Traveler Climbs Mount Kilimanjaro and Discovers New Passion while Teaching Abroad
Originally lived in/traveled from Denver, CO; now living in Moshi, Tanzania
Trip Date: February and March, 2014
Tanzania is home to Africa’s highest peak, Mount Kilimanjaro. At 19,341 feet (5,895 meters) above sea level, it is also the highest free standing mountain in the world. An estimated 25,000 people climb Mount Kilimanjaro each year. In our interview below, Jennifer shares her climbing adventure and personal discoveries made while in Tanzania.
What was the purpose of your trip?
I was in Tanzania to climb Kilimanjaro and to do volunteer work.
Did you travel alone, with family/friends, or with a group?
I climbed Kilimanjaro with Alpine Ascents International and volunteered with Cross-Cultural Solutions.
Do you have any previous experience with travel abroad?
Yes, I have traveled extensively and recently lived for a year in Bologna, Italy.
How did the daily life of the locals differ from the life you live back home?
In Moshi, most people live on less than $2 per day. People live with hardships such as lack of running water and electricity and high rates of HIV. They do not have many material things and so their joy comes more from experiences: visiting with family and friends, tending to children, making crafts, learning something new. They have the biggest and warmest smiles I have ever seen. They remind me that I don’t need security, status or things to be joyful.
Did you eat any local delicacies or interesting foods during your trip?
I ate a lot of fresh tropical fruits! The mango, pineapple, and watermelon in Tanzania are delicious. On the coast and in Zanzibar, I enjoyed lots of fresh seafood. I also came to enjoy ugali, or cornmeal porridge, which is a staple in East Africa.
How was the weather different than in your hometown?
Tanzania is on the equator and has a tropical climate. There are not four seasons, only a wet season and a dry season. I was there during the ending of dry season and the beginning of wet season. The rains are magnificent. When it rains, the streets become rivers of mud!
What was the most memorable experience during your trip?
Climbing Kilimanjaro was memorable because I made it to the summit but then developed HAPE – high altitude pulmonary edema. Climbing down the mountain with fluid in my lungs was far more difficult than climbing up, and was probably the most physically challenging thing I have ever done, and I have run marathons and climbed many other mountains. The other memorable experience was teaching high school during my volunteer placement. I was supposed to be doing health-related work, but this school really needed a teacher and they asked me if I would be willing to give it a shot. I tried it and loved it! The kids were amazing. I had such a great experience I am going back for at least another 6 months.
Did you find any cultural similarities between Tanzania and Denver?
People are people everywhere. Tanzanians love to laugh – they tend to have well-developed senses of humor. I would find myself joking around with the directors of my school as if they were my girlfriends back home. Sometimes I would marvel at how different our lives were. One of the directors was married when she was 14 to a man 30 years older who already had 3 wives, but we could still establish great rapport and working relationships, which were/are evolving quickly into genuine friendships.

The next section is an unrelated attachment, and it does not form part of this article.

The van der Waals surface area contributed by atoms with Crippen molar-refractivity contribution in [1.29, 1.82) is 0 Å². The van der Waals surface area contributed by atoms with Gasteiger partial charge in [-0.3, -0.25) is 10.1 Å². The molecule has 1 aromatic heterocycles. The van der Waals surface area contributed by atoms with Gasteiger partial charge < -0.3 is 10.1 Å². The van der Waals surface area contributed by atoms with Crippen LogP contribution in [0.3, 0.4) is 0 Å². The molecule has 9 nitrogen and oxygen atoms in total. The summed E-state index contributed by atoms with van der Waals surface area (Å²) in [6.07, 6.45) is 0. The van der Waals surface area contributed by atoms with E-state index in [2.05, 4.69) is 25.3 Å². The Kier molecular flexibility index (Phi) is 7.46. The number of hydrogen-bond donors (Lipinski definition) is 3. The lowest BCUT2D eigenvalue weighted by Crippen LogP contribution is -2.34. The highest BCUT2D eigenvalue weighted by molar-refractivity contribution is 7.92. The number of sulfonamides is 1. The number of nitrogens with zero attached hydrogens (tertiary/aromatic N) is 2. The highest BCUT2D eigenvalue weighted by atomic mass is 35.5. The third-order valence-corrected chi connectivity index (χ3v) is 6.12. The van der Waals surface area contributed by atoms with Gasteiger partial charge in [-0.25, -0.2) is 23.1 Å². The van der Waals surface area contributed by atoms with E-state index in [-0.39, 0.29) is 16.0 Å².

What was most surprising about your trip?
I was surprised how much I loved teaching. I have never envisioned myself as a teacher – I always thought I would find the experience of a room full of children overwhelming. But these kids touched my heart every single day. I think I learn more from them than they do from me.
What places of interest or activities do you recommend in Tanzania?
Tanzania is a great country in Africa to visit. It is a poor but stable country, with over 120 ethnic tribes living peacefully alongside one another. Moshi is at the base of Kilimanjaro, which is a very impressive mountain – the tallest freestanding mountain in the world. Even if you don’t climb to Kili’s summit, you can still enjoy scenic day hikes at its base. There are numerous game parks in the area: Serengeti, Tarangire, and my personal favorite, Ngorongoro, which is considered by many to be the 8th wonder of the world. You also shouldn’t miss the Tanzanian coastline, which has miles and miles of undeveloped beaches. The beaches of Zanzibar are not to be missed either. They are busier than the beaches on the mainland, but they are some of the most beautiful I have ever seen. The sea there is mesmerizing; it is varying shades of turquoise, and changes color throughout the day and depending on the weather. When I was in Zanzibar, I just wanted to sit and watch the water all day long!
Did you visit any other countries in the area? If yes, which countries?
I did not visit any other countries but when I return, I would like to visit Kenya, Malawi, and Rwanda. I feel like I could continue to explore sub-Saharan Africa for the rest of my days and never run out of things to learn, places to see, people to meet.
How did your trip impact the way you view life abroad?
I would say the trip deeply impacted me – I moved to Tanzania in June! The biggest impact was the realization of how rewarding cultural exchanges can be. I shared my skills and knowledge with some local schoolchildren, and they taught me about hope, resilience, and courage. Some of my kids have HIV, yet they do not complain. They come to school on time, with their clothes pressed and smiles on their faces, ready to learn. I am humbled by their example.
Are you planning a trip to Tanzania or another country? Be sure you are healthy and prepared for your adventure by scheduling a visit with a travel health specialist before you go.